(Reuters) – The 6-foot-5 frame of Matteo Berrettini will be standing in the way of Novak Djokovic’s relentless pursuit of hoarding as many tennis milestones as possible when the two meet in a Wimbledon final where both men will be eyeing the record books.
A win against Berrettini at the All England Club will not only see the 34-year-old draw level with Roger Federer and Rafa Nadal’s record men’s haul of 20 major titles, it will also mean he would have completed the third leg towards achieving the Golden Slam. No man has even won the four slams and an Olympic gold in the same year.
“It would mean everything,” said world number one Djokovic, who is chasing a sixth title at the spiritual home of grasscourt tennis. “That’s why I’m here. That’s why I’m playing.
“I imagined myself being in a position to fight for another Grand Slam trophy prior to coming to London. I put myself in a very good position.”
Having already won the Australian Open and Roland Garros titles in 2021, Djokovic has won 20 successive matches at the majors and is now gunning to wipe out the opposition in the Wimbledon final, the Tokyo Olympics and the U.S. Open in order to complete the Golden Slam.
Since the start of 2020, the only time the Serbian has failed to reach a Grand Slam final was when he was defaulted in the fourth round of last year’s U.S. Open for accidentally hitting a line judge with a ball.
While Djokovic is almost a permanent fixture in recent finals, it will be the first appearance in the championship round at a major for Berrettini.
The 25-year-old, who hails from Rome, will be bidding to become the first Italian to win a singles title at Wimbledon.
Djokovic has won both of their previous meetings but the duo have never met on grass.
Since losing his opening set of the championships to Britain’s Jack Draper, Djokovic has captured 18 successive sets but he will face an opponent high on confidence.
Berrettini’s run to the title round has been almost as impressive as Djokovic’s.
He became the first player to win the Wimbledon warm-up event at Queen’s on his debut appearance since Boris Becker in 1985 and remains on course to match the German’s feat of completing the Queen’s Club-Wimbledon double in the same year.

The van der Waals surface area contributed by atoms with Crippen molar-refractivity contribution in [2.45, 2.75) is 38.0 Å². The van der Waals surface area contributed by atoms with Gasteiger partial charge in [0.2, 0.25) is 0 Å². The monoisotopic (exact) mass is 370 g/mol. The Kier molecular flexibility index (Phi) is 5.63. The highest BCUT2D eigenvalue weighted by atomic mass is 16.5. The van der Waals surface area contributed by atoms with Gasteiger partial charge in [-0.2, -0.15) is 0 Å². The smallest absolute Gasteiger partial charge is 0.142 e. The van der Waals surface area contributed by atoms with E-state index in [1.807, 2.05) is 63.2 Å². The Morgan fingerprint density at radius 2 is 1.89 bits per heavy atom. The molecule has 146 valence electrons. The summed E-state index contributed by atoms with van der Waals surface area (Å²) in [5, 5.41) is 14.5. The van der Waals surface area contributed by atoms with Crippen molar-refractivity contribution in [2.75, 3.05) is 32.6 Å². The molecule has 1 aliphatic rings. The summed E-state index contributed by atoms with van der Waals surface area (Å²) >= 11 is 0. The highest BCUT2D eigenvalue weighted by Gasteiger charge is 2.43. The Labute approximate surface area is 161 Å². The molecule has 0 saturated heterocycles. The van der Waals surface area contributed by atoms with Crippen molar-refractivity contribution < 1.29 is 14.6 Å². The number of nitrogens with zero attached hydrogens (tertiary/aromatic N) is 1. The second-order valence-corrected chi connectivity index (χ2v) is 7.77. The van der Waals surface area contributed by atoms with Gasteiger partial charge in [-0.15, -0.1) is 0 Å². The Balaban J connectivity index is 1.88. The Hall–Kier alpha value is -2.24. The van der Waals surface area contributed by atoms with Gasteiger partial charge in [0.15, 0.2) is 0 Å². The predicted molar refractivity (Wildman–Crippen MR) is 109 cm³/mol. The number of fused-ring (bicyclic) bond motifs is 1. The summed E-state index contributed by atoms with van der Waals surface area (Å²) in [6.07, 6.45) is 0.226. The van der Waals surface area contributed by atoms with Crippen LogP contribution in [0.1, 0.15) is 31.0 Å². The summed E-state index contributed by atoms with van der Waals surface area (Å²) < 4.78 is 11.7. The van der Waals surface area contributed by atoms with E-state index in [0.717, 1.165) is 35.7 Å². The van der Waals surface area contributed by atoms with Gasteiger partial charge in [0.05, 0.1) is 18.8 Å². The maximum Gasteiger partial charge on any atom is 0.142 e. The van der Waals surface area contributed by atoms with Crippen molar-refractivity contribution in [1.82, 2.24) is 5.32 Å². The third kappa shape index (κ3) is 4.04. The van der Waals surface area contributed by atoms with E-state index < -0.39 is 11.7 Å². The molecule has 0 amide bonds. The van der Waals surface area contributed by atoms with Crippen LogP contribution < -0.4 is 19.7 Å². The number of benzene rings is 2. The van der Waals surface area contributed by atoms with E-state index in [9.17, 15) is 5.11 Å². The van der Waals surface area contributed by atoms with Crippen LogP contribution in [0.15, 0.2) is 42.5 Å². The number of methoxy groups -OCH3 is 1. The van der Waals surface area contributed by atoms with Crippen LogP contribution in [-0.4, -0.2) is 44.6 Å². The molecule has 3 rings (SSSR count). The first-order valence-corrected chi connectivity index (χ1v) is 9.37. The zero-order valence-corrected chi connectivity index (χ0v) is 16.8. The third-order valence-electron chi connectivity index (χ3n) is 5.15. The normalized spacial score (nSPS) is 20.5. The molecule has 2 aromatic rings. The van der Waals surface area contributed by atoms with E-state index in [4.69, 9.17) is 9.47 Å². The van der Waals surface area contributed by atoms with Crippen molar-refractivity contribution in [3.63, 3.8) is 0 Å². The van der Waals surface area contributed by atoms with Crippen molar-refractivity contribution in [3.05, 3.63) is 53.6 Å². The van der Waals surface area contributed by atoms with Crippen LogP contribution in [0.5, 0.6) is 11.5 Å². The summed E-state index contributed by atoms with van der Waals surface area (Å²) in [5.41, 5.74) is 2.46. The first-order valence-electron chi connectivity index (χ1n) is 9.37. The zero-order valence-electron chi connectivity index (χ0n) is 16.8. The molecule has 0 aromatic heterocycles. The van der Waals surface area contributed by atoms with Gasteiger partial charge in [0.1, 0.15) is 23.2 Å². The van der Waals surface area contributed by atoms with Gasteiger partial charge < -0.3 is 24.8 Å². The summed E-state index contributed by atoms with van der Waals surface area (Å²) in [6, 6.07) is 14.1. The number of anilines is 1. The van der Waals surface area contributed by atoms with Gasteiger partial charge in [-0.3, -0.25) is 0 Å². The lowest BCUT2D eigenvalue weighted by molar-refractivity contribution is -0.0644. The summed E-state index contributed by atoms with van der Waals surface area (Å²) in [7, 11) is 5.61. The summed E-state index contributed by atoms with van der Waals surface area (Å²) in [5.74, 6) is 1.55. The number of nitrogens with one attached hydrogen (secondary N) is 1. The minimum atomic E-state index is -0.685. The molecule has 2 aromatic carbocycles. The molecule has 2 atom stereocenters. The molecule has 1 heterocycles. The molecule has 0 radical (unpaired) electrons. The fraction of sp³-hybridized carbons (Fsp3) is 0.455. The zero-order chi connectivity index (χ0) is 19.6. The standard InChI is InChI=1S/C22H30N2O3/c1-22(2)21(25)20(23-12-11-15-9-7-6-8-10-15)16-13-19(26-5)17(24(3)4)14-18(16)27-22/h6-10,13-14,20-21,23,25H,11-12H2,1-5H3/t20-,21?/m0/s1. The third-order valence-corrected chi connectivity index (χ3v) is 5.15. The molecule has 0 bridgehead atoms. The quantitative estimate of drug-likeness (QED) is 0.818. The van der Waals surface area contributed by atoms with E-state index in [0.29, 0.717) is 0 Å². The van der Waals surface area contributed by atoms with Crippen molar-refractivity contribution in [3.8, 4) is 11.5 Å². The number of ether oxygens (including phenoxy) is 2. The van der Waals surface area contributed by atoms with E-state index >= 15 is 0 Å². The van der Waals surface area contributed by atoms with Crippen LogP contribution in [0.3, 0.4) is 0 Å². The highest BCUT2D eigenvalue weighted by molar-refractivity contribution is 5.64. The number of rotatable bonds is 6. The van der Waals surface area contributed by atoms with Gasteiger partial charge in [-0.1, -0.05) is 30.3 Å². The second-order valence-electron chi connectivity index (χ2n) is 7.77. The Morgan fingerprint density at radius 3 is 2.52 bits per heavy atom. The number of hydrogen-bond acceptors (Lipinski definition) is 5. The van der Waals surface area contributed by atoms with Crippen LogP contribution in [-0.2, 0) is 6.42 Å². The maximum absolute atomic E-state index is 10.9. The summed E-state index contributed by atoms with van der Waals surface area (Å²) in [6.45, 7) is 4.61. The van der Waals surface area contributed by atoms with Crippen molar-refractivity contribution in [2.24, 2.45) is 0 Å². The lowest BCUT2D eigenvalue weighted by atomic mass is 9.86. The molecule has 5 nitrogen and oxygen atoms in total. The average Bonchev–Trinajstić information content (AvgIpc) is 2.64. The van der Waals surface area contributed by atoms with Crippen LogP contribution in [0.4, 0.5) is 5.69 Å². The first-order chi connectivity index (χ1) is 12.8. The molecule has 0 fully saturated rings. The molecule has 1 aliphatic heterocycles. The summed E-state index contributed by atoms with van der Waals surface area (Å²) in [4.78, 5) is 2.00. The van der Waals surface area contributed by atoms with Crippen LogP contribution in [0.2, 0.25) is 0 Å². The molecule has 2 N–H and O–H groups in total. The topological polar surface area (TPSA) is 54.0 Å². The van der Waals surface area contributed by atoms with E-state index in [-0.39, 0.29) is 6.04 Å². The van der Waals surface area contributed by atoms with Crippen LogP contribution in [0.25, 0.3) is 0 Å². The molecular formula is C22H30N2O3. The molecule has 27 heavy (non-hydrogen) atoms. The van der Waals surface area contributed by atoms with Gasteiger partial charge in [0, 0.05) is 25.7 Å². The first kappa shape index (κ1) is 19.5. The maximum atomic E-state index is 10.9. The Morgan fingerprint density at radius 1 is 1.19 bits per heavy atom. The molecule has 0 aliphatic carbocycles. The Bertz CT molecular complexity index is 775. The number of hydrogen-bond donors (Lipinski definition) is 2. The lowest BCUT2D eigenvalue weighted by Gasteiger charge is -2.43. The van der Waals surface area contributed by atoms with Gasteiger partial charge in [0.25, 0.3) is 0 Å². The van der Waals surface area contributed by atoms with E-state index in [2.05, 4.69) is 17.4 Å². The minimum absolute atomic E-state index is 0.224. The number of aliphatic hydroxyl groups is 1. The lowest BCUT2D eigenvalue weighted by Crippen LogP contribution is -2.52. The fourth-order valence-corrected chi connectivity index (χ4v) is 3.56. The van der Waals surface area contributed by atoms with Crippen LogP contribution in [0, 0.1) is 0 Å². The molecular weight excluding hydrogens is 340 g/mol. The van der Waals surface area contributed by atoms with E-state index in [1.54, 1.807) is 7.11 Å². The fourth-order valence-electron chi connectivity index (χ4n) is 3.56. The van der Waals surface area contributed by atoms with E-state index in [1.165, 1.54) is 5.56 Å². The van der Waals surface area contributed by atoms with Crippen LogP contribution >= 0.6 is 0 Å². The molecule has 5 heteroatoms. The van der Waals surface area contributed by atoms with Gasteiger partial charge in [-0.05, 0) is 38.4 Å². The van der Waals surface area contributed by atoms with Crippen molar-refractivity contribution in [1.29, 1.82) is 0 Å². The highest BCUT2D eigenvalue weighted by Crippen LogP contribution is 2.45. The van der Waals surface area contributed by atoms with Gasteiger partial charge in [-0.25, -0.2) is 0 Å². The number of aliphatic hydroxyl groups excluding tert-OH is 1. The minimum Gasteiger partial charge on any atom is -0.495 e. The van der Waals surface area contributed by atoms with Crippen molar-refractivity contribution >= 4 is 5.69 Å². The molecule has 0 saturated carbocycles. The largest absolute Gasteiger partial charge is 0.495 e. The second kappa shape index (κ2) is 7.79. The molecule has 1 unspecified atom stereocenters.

The 25-year-old Italian, with the physique of a heavyweight boxer, packs a real punch with his massive forehand and 220kmph serves.
Djokovic is well aware of the threat posed by his opponent, who is bidding to become the first Italian man to win a Grand Slam title since Adriano Panatta triumphed at Roland Garros in 1976.
“Anything is possible in the finals,” he said. “Obviously experience is on my side. But Berrettini has been winning a lot of matches on grass courts this year, winning Queen’s.
“He’s in great form. He’s serving big, playing big. So it’s going to be a very tough match I think for both of us. But I’m looking forward to a great battle.”
But Djokovic’s game is as much about shot-making as it is about his impregnable defence and mental strength as his semi-final opponent Denis Shapovalov found out on Friday.
Shapovalov thought Berrettini could have a real chance.
“I think with the serve that he has, if he can manage to sneak out a break here or there, win a couple tiebreaks, I think it’s going to be really tough for Novak to break him,” the Canadian said.
Djokovic accepted that the Centre Court crowd will probably be backing underdog and first-time finalist Berrettini on Sunday — and that is something that will not faze the steely-eyed Serbian.
“Hopefully people can also recognise the importance of this match for me, the history that is on the line,” he said. “Yeah, I’m prepared for anything really that is going to happen in terms of the crowd support on Sunday,” he said.
“I’ve had many different experiences throughout my career. I just need to focus on myself and what I need to do.”
(Reporting by Sudipto Ganguly in Mumbai; editing by Pritha Sarkar)